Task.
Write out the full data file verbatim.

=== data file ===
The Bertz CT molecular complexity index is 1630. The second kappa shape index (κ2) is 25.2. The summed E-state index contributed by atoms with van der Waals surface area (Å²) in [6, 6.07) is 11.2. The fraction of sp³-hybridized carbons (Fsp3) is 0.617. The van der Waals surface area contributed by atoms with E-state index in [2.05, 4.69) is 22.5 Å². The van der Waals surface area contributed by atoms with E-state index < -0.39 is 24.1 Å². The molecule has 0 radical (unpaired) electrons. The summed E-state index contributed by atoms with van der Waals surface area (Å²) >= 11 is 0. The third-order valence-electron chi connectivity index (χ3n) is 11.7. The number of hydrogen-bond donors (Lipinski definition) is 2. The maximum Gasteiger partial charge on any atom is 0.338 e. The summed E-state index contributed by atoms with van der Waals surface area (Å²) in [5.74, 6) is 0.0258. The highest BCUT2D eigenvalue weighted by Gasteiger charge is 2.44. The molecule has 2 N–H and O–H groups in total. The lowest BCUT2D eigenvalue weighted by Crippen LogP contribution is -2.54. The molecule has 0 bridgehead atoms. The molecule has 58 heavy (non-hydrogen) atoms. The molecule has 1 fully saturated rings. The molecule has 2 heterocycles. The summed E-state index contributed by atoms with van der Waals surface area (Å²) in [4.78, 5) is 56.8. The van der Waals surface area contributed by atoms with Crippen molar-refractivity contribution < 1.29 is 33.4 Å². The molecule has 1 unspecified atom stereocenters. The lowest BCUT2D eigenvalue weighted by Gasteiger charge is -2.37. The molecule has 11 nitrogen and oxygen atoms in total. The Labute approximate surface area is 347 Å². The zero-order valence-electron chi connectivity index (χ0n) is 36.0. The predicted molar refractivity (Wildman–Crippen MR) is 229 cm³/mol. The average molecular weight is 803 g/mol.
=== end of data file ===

The Bertz CT molecular complexity index is 1630. The second kappa shape index (κ2) is 25.2. The summed E-state index contributed by atoms with van der Waals surface area (Å²) in [6, 6.07) is 11.2. The fraction of sp³-hybridized carbons (Fsp3) is 0.617. The van der Waals surface area contributed by atoms with E-state index in [2.05, 4.69) is 22.5 Å². The van der Waals surface area contributed by atoms with E-state index < -0.39 is 24.1 Å². The molecule has 0 radical (unpaired) electrons. The summed E-state index contributed by atoms with van der Waals surface area (Å²) >= 11 is 0. The third-order valence-electron chi connectivity index (χ3n) is 11.7. The number of hydrogen-bond donors (Lipinski definition) is 2. The maximum Gasteiger partial charge on any atom is 0.338 e. The summed E-state index contributed by atoms with van der Waals surface area (Å²) in [5.74, 6) is 0.0258. The highest BCUT2D eigenvalue weighted by Gasteiger charge is 2.44. The molecule has 2 N–H and O–H groups in total. The lowest BCUT2D eigenvalue weighted by Crippen LogP contribution is -2.54. The molecule has 0 bridgehead atoms. The molecule has 58 heavy (non-hydrogen) atoms. The molecule has 1 fully saturated rings. The molecule has 2 heterocycles. The summed E-state index contributed by atoms with van der Waals surface area (Å²) in [4.78, 5) is 56.8. The van der Waals surface area contributed by atoms with Crippen molar-refractivity contribution < 1.29 is 33.4 Å². The molecule has 1 unspecified atom stereocenters. The lowest BCUT2D eigenvalue weighted by Gasteiger charge is -2.37. The molecule has 11 nitrogen and oxygen atoms in total. The Labute approximate surface area is 347 Å². The zero-order valence-electron chi connectivity index (χ0n) is 36.0. The predicted molar refractivity (Wildman–Crippen MR) is 229 cm³/mol. The average molecular weight is 803 g/mol.